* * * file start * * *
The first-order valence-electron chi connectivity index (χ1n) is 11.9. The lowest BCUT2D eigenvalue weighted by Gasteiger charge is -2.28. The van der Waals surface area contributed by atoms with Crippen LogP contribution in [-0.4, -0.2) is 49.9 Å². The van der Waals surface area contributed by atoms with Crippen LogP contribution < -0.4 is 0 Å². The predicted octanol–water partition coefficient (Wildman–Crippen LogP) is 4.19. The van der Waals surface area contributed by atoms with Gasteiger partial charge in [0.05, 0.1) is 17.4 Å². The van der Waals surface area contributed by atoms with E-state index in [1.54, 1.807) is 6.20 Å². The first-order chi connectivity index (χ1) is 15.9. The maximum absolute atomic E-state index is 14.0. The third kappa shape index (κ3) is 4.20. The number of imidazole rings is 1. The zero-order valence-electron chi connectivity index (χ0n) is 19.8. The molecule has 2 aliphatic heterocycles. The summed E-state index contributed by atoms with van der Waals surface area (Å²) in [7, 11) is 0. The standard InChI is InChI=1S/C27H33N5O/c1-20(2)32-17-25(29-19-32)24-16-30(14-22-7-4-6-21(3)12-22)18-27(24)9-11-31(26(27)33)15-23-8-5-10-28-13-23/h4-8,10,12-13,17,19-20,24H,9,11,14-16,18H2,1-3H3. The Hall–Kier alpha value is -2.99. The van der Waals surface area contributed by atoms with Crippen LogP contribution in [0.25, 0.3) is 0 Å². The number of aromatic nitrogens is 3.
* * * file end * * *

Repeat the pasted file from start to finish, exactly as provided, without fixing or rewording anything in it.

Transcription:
The first-order valence-electron chi connectivity index (χ1n) is 11.9. The lowest BCUT2D eigenvalue weighted by Gasteiger charge is -2.28. The van der Waals surface area contributed by atoms with Crippen LogP contribution in [-0.4, -0.2) is 49.9 Å². The van der Waals surface area contributed by atoms with Crippen LogP contribution < -0.4 is 0 Å². The predicted octanol–water partition coefficient (Wildman–Crippen LogP) is 4.19. The van der Waals surface area contributed by atoms with Gasteiger partial charge in [0.05, 0.1) is 17.4 Å². The van der Waals surface area contributed by atoms with E-state index in [1.54, 1.807) is 6.20 Å². The first-order chi connectivity index (χ1) is 15.9. The maximum absolute atomic E-state index is 14.0. The third kappa shape index (κ3) is 4.20. The number of imidazole rings is 1. The zero-order valence-electron chi connectivity index (χ0n) is 19.8. The molecule has 2 aliphatic heterocycles. The summed E-state index contributed by atoms with van der Waals surface area (Å²) in [7, 11) is 0. The standard InChI is InChI=1S/C27H33N5O/c1-20(2)32-17-25(29-19-32)24-16-30(14-22-7-4-6-21(3)12-22)18-27(24)9-11-31(26(27)33)15-23-8-5-10-28-13-23/h4-8,10,12-13,17,19-20,24H,9,11,14-16,18H2,1-3H3. The Hall–Kier alpha value is -2.99. The van der Waals surface area contributed by atoms with Crippen LogP contribution in [0.25, 0.3) is 0 Å². The number of aromatic nitrogens is 3.